“Further profitability gains should result from improved pricing on ABF’s existing account base,” McReynolds said. “Our focus on growing business with customers who value ABF’s high level of service and wide range of logistics offerings should also positively impact our profitability.”
Translation: If you don’t think our service is worth the price, take your freight elsewhere.
With other carriers adopting similar strategies, big bargains for shippers, if not over, certainly are more difficult to find. “Our measured pricing actions have resulted in deselecting a number of unprofitable accounts,” said Rick O’Dell, president and CEO of Johns Creek, Ga.-based carrier Saia.
At $12.80, Saia’s second quarter LTL yield was up 9.6 percent from a year earlier, and was 2.7 percent higher than the first quarter. “This is part of a slow but steady improvement plan and is a welcome change from the challenging pricing and volume environment in which we had been operating the past several years,” O’Dell said.
Saia increased its year-over-year profit 41 percent to $8.3 million as its revenue rose 15 percent to $266 million. It also hauled more freight, with shipments accelerating 3 percent year-over-year and weight per shipment rising 1.5 percent.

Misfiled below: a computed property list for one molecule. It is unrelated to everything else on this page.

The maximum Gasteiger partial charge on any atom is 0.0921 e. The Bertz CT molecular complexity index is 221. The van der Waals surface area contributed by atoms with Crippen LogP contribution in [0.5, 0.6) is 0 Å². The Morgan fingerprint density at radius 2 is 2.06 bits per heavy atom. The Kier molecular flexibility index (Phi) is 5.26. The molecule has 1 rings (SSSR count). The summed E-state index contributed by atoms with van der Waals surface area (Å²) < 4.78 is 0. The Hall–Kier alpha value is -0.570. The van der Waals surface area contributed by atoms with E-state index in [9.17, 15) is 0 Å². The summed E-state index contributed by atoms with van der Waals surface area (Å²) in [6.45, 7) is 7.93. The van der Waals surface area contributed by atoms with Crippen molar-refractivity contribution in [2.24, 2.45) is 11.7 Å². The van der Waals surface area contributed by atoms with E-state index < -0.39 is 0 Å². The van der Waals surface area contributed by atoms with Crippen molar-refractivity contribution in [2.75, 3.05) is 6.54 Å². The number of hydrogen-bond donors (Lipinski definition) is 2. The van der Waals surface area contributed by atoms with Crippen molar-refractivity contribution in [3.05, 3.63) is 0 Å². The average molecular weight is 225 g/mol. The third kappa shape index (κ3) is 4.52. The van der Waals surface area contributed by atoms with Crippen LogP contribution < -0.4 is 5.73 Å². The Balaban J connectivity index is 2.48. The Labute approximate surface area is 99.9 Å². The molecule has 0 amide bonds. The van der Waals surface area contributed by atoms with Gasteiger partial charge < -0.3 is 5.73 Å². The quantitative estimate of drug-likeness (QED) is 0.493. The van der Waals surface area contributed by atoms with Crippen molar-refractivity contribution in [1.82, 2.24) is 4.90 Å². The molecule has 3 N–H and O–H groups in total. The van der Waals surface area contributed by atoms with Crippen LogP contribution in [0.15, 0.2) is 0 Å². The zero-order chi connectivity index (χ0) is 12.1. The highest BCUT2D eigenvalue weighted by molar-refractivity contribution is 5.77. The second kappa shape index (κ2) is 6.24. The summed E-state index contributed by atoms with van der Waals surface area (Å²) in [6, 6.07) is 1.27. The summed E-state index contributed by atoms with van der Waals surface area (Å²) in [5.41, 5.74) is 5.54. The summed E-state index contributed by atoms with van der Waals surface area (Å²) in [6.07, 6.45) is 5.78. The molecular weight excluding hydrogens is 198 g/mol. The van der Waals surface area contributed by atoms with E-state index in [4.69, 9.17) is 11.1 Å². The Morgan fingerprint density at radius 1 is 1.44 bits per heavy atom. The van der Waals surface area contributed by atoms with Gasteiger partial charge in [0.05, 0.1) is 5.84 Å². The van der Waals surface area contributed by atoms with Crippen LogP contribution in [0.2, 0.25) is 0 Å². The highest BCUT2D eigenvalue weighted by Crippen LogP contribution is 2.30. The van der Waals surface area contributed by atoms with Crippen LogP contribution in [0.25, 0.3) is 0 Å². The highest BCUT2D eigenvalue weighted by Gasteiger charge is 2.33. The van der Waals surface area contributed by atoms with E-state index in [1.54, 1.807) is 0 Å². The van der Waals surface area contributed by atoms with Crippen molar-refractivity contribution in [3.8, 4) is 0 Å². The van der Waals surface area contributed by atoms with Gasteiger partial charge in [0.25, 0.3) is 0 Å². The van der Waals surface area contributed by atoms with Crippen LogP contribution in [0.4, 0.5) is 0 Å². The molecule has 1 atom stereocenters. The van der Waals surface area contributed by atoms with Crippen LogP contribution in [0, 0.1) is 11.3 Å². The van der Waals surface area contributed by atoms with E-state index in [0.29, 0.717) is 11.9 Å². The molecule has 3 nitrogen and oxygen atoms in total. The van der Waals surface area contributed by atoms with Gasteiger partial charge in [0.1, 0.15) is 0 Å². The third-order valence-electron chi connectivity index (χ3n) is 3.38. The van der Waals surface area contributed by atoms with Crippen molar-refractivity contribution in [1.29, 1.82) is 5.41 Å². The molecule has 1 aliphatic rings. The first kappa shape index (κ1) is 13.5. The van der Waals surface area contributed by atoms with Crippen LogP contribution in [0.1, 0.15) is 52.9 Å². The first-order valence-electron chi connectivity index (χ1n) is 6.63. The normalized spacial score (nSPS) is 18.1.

Roadrunner Transportation Systems, the fastest-growing LTL carrier in 2010, also increased tonnage 2.7 percent in the quarter, despite a sputtering recovery.
“Tonnage growth was flat mid-quarter as a result of sluggish freight demand, but rebounded slightly in the month of June to 4.6 percent,” said Mark DiBlasi, Roadrunner’s president and CEO. Despite sluggish demand, Roadrunner increased sales 30.4 percent from a year earlier to $208.3 million and posted a $7.4 million net profit.
More freight wasn’t always wanted. Con-way Freight cut its tonnage per day 8.3 percent from a year earlier as it cleared bottom-drawer freight from its network.
The carrier’s yield increased 11.2 percent year-over-year as sales rose 2.8 percent to $839.8 million and the carrier’s operating profit more than doubled to $39.2 million.